North Korea and the Constitution: How far can Trump go?

As U.S. tensions with North Korea continue to rise amidst a backdrop of repeated Korean missile launches, many have questioned the extent of President Trump’s power to take action under the Constitution.

Photo: NBC News / Wong Maye-E / AP file, (Courtesy of Google Images)

Throughout the last century, the United States has grown all too familiar with times of war and conflict. Since the turn of the millennium, such strife has been seemingly continuous; however, the most recent of international conflicts has risen a little too close for comfort.

The world watched in disapproval as North Korea debuted its interests in long-distance warfare, as well as its growing capacity to achieve those interests, early in the summer of 2017. North Korea’s efforts seemingly climaxed on the Fourth of July, when it fired its first intercontinental ballistic missiles (“IBMs”) into the sea near Japan.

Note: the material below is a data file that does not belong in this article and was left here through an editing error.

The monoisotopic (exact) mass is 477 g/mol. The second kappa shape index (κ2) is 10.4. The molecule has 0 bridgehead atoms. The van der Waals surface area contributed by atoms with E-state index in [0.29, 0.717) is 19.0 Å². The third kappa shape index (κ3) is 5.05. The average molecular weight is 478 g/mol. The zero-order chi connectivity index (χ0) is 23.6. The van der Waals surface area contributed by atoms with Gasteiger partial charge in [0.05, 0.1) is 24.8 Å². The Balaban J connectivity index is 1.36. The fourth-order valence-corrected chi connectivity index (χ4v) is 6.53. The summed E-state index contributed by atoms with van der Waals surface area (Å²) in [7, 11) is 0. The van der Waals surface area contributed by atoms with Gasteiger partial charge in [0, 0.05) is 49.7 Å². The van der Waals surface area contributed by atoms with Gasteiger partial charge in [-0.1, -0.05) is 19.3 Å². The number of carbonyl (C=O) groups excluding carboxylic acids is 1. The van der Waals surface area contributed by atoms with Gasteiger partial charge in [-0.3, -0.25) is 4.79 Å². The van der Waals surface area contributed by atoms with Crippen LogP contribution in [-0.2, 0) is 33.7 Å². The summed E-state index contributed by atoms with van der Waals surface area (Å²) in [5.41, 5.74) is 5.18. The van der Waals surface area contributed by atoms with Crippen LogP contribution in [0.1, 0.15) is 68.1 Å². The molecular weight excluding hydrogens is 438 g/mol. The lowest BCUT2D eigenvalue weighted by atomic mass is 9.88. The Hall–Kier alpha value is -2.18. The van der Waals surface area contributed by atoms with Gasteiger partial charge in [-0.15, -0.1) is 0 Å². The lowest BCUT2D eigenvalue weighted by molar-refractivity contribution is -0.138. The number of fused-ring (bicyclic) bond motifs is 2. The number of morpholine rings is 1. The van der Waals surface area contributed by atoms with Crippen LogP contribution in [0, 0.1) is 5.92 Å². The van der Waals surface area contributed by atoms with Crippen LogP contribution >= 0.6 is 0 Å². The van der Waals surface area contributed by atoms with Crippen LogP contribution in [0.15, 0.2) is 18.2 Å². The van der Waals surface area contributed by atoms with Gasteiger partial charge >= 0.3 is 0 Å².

President Trump and his administration have been quick to respond to North Korea on a public scale. Earlier this month, Trump warned that North Korea would face “fire and fury, and, frankly, power the world has never seen before,” were it to continue its tests. Despite Trump’s warnings, North Korea has indicated an interest in striking Guam, a U.S. territory.

Since the threats on Guam, North Korea has been less active on the international scale. In fact, Trump proclaimed an optimistic attitude concerning North Korea and its leader, Kim Jong Un. Trump said “I respect the fact [Kim Jong Un] is starting to respect us.” On another positive note, Secretary of State Rex Tillerson recently praised Pyongyang for exercising “some level of restraint,” as North Korea has not launched any more missiles or otherwise acted otherwise provokingly towards the U.S.